Federal pension theft not always prosecuted

DOJ cites varied reasons

It took about eight years after the death of a spouse of a federal employee in West Virginia before the U.S. Office of Personnel Management stopped sending her retirement checks. By then, the dead woman had received more than $200,000.

Federal investigators traced the missing funds to a pair of suspects, but nobody was charged with theft. The U.S. Attorney’s Office for the Southern District of West Virginia declined to prosecute the case less than two weeks before the five-year statute of limitations expired.

The case illustrates how retirement theft cases involving payouts to dead federal employees can go uncharged for varied reasons beyond just how much money was lost.

Records obtained through the Freedom of Information Act show that from April 1, 2010, to March 31, 2011, the Justice Department declined to file criminal charges in two dozen cases in which retirement benefits were paid out to dead beneficiaries then spent by someone else. During the same period, prosecutors filed criminal charges or won convictions in 40 such cases, not including two others in which charges were dropped.

In several of the cases turned down for prosecution, including six-figure thefts, subjects admitted spending the money but told investigators that they didn’t know they weren’t entitled to the funds. Prosecutors say filing charges is more complicated than just proving the money is missing. They also have to show that the person who spent the money knew they were committing a crime.

“The Justice Department evaluates tens of thousands of cases for prosecution annually, based on the evidence gathered,” spokeswoman Jessica Smith said. “The department takes very seriously fraud and the theft of government funds, as evidenced by the successful prosecution of cases where there was sufficient evidence and criminal intent.”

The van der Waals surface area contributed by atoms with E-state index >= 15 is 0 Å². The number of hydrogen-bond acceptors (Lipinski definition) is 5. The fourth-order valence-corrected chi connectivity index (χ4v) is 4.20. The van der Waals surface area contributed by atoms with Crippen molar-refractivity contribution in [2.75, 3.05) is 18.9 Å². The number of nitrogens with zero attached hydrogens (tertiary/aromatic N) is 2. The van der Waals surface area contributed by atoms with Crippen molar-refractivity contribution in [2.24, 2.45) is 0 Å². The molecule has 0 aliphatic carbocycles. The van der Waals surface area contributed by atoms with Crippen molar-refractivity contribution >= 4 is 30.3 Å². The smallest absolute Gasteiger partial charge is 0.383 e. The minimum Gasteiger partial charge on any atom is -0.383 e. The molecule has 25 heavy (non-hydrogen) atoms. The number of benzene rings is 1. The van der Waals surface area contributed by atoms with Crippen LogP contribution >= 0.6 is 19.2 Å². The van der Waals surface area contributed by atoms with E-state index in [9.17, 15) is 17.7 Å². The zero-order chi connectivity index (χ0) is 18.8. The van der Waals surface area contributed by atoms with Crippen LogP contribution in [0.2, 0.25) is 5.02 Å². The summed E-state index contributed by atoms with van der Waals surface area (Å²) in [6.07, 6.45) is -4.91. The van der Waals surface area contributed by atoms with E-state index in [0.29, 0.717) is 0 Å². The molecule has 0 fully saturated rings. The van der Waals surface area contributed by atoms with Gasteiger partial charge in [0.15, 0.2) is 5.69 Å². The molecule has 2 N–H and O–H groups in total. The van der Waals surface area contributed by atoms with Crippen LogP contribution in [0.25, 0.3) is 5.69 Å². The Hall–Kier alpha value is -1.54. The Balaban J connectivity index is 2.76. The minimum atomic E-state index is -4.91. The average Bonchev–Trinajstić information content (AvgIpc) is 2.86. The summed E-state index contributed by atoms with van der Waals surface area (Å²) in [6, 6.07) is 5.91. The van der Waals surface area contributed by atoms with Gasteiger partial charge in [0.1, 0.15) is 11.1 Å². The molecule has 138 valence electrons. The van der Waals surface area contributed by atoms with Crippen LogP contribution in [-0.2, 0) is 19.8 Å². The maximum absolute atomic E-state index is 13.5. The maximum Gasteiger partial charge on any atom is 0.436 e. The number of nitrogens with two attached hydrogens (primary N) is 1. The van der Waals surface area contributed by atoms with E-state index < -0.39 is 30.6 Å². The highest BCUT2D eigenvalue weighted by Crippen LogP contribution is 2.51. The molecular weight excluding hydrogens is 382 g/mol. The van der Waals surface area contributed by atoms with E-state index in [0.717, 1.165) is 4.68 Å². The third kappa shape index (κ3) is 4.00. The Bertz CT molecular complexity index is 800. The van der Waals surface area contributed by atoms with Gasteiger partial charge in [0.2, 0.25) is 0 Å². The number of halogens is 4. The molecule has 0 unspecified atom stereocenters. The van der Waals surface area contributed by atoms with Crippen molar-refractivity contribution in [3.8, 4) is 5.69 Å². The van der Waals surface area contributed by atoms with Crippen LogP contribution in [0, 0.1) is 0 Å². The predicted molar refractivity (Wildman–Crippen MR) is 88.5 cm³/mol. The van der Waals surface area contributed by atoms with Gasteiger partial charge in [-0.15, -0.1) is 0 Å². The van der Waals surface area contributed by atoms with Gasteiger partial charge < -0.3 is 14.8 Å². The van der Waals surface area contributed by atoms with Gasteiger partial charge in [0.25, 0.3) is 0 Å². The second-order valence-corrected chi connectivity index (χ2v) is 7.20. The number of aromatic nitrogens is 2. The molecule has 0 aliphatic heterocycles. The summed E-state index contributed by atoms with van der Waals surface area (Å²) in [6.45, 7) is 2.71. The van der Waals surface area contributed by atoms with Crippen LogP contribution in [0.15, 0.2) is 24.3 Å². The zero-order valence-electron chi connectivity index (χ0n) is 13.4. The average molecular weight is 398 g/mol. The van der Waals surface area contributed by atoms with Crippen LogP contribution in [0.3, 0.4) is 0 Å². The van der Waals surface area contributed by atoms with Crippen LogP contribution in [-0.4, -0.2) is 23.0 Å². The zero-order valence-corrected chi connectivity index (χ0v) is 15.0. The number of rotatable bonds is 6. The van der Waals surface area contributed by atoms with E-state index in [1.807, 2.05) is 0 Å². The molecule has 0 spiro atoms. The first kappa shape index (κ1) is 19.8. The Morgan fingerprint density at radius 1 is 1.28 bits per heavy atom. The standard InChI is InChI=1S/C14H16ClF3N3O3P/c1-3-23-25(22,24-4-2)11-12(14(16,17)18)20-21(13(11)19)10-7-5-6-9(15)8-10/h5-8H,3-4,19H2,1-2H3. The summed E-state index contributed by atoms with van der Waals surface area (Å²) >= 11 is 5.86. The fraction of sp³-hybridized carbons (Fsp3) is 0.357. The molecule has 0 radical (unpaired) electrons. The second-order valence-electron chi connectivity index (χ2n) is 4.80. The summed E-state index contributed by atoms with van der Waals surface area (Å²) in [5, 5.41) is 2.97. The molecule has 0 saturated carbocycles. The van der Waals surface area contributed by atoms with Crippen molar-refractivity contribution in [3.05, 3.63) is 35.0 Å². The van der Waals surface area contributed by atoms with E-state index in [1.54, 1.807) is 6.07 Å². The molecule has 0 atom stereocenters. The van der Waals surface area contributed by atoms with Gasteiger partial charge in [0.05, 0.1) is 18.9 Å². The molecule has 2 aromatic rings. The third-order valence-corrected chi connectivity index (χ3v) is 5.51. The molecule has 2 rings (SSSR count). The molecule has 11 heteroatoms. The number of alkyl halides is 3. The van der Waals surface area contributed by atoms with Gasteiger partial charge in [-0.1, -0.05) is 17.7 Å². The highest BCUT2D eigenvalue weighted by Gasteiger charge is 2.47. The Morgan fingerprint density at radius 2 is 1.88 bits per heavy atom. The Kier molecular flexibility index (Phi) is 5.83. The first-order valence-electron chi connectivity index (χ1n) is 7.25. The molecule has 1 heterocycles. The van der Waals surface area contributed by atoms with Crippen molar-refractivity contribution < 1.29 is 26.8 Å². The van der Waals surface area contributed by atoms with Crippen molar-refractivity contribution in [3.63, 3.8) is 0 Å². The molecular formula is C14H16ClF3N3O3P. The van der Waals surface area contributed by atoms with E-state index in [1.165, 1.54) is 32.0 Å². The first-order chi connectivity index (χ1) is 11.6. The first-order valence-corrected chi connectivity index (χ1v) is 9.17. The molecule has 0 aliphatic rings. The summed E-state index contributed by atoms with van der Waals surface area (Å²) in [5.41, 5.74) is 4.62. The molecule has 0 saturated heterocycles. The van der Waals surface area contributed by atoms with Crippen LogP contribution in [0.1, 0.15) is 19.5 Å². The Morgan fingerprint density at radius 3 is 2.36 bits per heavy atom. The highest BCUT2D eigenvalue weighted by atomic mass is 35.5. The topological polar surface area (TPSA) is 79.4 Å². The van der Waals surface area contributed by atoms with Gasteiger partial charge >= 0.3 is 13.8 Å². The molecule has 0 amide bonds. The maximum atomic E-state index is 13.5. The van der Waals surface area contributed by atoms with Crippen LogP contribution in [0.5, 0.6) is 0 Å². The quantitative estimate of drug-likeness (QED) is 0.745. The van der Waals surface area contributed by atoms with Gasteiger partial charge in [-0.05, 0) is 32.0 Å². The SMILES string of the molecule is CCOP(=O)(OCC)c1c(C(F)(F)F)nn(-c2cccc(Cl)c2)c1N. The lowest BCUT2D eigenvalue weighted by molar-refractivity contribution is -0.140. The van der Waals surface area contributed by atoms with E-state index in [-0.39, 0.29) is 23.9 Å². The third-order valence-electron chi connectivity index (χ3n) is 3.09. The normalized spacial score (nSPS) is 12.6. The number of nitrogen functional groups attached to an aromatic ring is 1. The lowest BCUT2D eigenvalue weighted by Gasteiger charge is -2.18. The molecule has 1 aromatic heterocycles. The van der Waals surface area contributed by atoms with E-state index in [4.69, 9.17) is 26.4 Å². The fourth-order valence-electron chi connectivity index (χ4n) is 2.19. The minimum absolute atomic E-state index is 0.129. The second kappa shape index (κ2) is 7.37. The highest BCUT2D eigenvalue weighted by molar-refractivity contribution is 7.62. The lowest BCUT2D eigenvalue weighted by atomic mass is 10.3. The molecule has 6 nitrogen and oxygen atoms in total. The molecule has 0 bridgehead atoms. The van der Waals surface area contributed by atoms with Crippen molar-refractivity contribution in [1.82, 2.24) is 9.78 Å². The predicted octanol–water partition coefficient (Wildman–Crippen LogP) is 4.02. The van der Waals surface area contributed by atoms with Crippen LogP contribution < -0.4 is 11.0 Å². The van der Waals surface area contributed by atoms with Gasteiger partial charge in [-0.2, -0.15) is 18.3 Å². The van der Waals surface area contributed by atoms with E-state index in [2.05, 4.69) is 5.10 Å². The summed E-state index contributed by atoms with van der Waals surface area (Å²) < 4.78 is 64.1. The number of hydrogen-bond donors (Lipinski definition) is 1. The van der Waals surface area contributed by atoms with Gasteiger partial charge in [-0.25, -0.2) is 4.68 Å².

Bennett Gershman, a former federal prosecutor and law professor at Pace University, said a host of factors come into consideration when deciding whether to file charges in any case.

“The key factor is, ‘Do you have a provable case?’ ” he said. “Then the question might be in terms of resources: How much time and expense and manpower is it going to take?

“They don’t have the manpower to take every case. It’s about policy choices. You can’t prosecute every case. You can’t prosecute most cases. So you have to make choices to prosecute wisely,” Mr. Gershman said.

In the West Virginia retirement fraud case, investigators with the inspector general for the Office of Personnel Management (OPM) seemed convinced there was fraudulent activity.

“Though there is likely evidence that [the suspects] fraudulently converted these funds to their own personal use, based on the declinations to prosecute by the United States Attorney’s Office, this case is closed,” investigators wrote in a memo describing the case. The names of the suspects were redacted in memos obtained through an open records request.

R. Booth Goodwin II, U.S. attorney for the Southern District of West Virginia, whose office turned down the case, said prosecuting the theft of government benefits is a top priority for his office. He cited at least nine recent prosecutions that his office filed against people who stole benefits.

“Because these are important cases to us, we have prosecuted most every case where we believe we can prove each of the elements of the crime beyond a reasonable doubt,” he said.

“Often, the most difficult element to prove is criminal intent,” he said. “For instance, we could likely prove criminal intent where the individual made false statements to the agency involved to keep the benefits coming when such benefits should have ceased or an individual kept cashing checks made out to a deceased benefit recipient.”

The retirement fraud cases reviewed by The Washington Times were investigated by OPM’s office of inspector general, which in turn presented the findings to U.S. attorney offices across the country for possible criminal charges.

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